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Government Ethics
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Lying to congressional ethics investigators isn't illegal, appeals court says

Cracking down on the financial and personal transgressions of lawmakers is often labeled a prerequisite to making Capitol Hill, and with it all of democracy, work better. The cause got set back at the federal courthouse this week.

People may not be prosecuted for lying to the Office of Congressional Ethics, which the House created a dozen years ago to do much of the heavy lifting in policing member behavior, the D.C. Circuit Court of Appeals decided Tuesday.

The ruling is a setback that could hobble the pace of inquiries that often increase in election years, when political opponents and the media are paying heightened attention to what House members are doing away from the office. But the judges said the situation could be fixed by adding a few words to the federal law against obstruction of justice.


The Office of Congressional Ethics is an independent, bipartisan panel of six people charged with investigating allegations of misconduct by both members and their aides and then referring the most serious and solid cases to the House Ethics Committee, which has the power to sanction its colleagues but does so relatively rarely.

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But while the office may initiate inquiries, it is powerless to issue subpoenas or make the House continue the work it has started — limitations that critics say make it mostly toothless for doing the politically sensitive work it's assigned. (In the first three months of the year, the office says, it opened 15 inquiries and sent six to the Hill.)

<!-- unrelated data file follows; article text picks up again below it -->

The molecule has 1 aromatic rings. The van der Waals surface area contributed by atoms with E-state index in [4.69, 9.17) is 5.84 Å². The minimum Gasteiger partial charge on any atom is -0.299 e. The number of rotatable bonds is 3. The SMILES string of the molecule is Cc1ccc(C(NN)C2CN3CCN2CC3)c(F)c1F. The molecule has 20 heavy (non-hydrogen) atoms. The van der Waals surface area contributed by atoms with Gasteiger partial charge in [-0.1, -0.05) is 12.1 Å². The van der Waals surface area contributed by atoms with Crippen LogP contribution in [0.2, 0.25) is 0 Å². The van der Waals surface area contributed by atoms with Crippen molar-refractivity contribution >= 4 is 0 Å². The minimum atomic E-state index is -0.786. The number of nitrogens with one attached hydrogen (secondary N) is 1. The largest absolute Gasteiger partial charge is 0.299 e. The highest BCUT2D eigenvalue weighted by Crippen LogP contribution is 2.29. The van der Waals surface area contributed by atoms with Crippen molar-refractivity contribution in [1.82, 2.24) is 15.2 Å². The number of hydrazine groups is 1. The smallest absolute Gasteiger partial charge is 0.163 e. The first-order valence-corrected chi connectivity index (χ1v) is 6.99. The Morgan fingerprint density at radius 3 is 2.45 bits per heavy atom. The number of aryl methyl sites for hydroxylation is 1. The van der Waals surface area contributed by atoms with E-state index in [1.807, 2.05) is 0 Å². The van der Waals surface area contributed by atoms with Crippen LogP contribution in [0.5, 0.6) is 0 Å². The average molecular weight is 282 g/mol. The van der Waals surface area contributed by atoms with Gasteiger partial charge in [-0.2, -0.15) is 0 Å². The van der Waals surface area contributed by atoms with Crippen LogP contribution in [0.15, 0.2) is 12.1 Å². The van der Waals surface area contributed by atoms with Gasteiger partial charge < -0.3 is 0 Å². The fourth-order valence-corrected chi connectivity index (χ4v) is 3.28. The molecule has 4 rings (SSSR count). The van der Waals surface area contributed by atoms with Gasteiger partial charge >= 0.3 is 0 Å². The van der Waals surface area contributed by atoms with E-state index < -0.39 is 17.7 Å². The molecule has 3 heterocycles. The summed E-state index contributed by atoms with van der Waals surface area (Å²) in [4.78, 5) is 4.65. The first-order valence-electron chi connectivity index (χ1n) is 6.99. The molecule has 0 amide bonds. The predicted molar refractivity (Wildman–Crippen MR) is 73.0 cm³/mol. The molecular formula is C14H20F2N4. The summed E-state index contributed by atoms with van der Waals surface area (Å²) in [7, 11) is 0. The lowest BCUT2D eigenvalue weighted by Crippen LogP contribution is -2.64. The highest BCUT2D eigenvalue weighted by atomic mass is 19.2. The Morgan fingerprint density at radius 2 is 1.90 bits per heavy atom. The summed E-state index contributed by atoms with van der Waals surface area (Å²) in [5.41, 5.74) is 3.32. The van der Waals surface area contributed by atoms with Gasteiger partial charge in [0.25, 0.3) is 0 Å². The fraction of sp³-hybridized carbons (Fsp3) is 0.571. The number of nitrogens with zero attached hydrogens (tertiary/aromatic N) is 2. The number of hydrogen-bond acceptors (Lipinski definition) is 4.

The court's ruling takes away more teeth.

The appeal involved abuse of federal funds by David Bowser, when he was chief of staff in the first half of the decade to a since-departed GOP House member from Georgia, Paul Broun, and used money from the congressional office account to pay for his boss's reelection debate preparations.

He was convicted of several felonies, but the trial judge threw out the charge of obstruction of Congress. The appeals court backed the reasoning: The law as written applied to "congressional offices" but not entities created to help Congress but separate from it.

"Congress knows how to refer to legislative offices when it chooses, and we must give effect to the statute's tailored language," Judge Thomas Griffith wrote for a unanimous three-judge panel. "If Congress wishes to extend liability to those who obstruct the work of the Office, it may do so, and it has model language for such an amendment in the False Statements Act."

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